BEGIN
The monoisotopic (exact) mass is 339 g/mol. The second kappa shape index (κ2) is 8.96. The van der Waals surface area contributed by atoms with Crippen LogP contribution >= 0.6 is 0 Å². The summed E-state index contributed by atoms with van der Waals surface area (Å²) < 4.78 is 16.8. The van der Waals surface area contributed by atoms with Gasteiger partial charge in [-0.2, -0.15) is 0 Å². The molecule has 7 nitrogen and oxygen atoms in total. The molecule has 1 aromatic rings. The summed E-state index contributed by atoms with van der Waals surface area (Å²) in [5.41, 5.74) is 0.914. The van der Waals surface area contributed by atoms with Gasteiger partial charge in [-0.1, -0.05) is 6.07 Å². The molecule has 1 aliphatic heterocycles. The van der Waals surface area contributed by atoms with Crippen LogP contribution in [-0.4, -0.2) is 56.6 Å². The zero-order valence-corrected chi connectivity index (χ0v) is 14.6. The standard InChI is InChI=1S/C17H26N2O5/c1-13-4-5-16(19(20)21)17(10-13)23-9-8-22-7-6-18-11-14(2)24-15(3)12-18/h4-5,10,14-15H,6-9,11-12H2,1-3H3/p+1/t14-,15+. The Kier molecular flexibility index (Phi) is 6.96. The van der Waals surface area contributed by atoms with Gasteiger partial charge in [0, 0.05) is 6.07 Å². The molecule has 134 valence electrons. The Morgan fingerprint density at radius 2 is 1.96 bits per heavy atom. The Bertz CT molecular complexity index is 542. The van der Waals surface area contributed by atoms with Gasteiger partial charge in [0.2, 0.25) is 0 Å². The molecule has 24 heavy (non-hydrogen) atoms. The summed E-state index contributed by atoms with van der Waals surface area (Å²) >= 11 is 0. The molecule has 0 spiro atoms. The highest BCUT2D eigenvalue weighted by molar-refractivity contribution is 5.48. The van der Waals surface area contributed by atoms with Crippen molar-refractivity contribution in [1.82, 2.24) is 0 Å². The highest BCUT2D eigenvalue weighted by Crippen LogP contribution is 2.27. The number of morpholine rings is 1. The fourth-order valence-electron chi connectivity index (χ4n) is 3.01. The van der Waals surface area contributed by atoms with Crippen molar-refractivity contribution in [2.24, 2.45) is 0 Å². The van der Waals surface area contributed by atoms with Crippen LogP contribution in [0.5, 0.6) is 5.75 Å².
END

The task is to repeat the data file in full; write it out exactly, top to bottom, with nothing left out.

The monoisotopic (exact) mass is 339 g/mol. The second kappa shape index (κ2) is 8.96. The van der Waals surface area contributed by atoms with Crippen LogP contribution >= 0.6 is 0 Å². The summed E-state index contributed by atoms with van der Waals surface area (Å²) < 4.78 is 16.8. The van der Waals surface area contributed by atoms with Gasteiger partial charge in [-0.2, -0.15) is 0 Å². The molecule has 7 nitrogen and oxygen atoms in total. The molecule has 1 aromatic rings. The summed E-state index contributed by atoms with van der Waals surface area (Å²) in [5.41, 5.74) is 0.914. The van der Waals surface area contributed by atoms with Gasteiger partial charge in [-0.1, -0.05) is 6.07 Å². The molecule has 1 aliphatic heterocycles. The van der Waals surface area contributed by atoms with Crippen LogP contribution in [-0.4, -0.2) is 56.6 Å². The zero-order valence-corrected chi connectivity index (χ0v) is 14.6. The standard InChI is InChI=1S/C17H26N2O5/c1-13-4-5-16(19(20)21)17(10-13)23-9-8-22-7-6-18-11-14(2)24-15(3)12-18/h4-5,10,14-15H,6-9,11-12H2,1-3H3/p+1/t14-,15+. The Kier molecular flexibility index (Phi) is 6.96. The van der Waals surface area contributed by atoms with Gasteiger partial charge in [0, 0.05) is 6.07 Å². The molecule has 134 valence electrons. The Morgan fingerprint density at radius 2 is 1.96 bits per heavy atom. The Bertz CT molecular complexity index is 542. The van der Waals surface area contributed by atoms with Gasteiger partial charge in [0.2, 0.25) is 0 Å². The molecule has 24 heavy (non-hydrogen) atoms. The summed E-state index contributed by atoms with van der Waals surface area (Å²) >= 11 is 0. The molecule has 0 spiro atoms. The highest BCUT2D eigenvalue weighted by molar-refractivity contribution is 5.48. The van der Waals surface area contributed by atoms with Crippen molar-refractivity contribution in [1.82, 2.24) is 0 Å². The highest BCUT2D eigenvalue weighted by Crippen LogP contribution is 2.27. The number of morpholine rings is 1. The fourth-order valence-electron chi connectivity index (χ4n) is 3.01. The van der Waals surface area contributed by atoms with Crippen molar-refractivity contribution in [2.24, 2.45) is 0 Å². The van der Waals surface area contributed by atoms with Crippen LogP contribution in [0.5, 0.6) is 5.75 Å².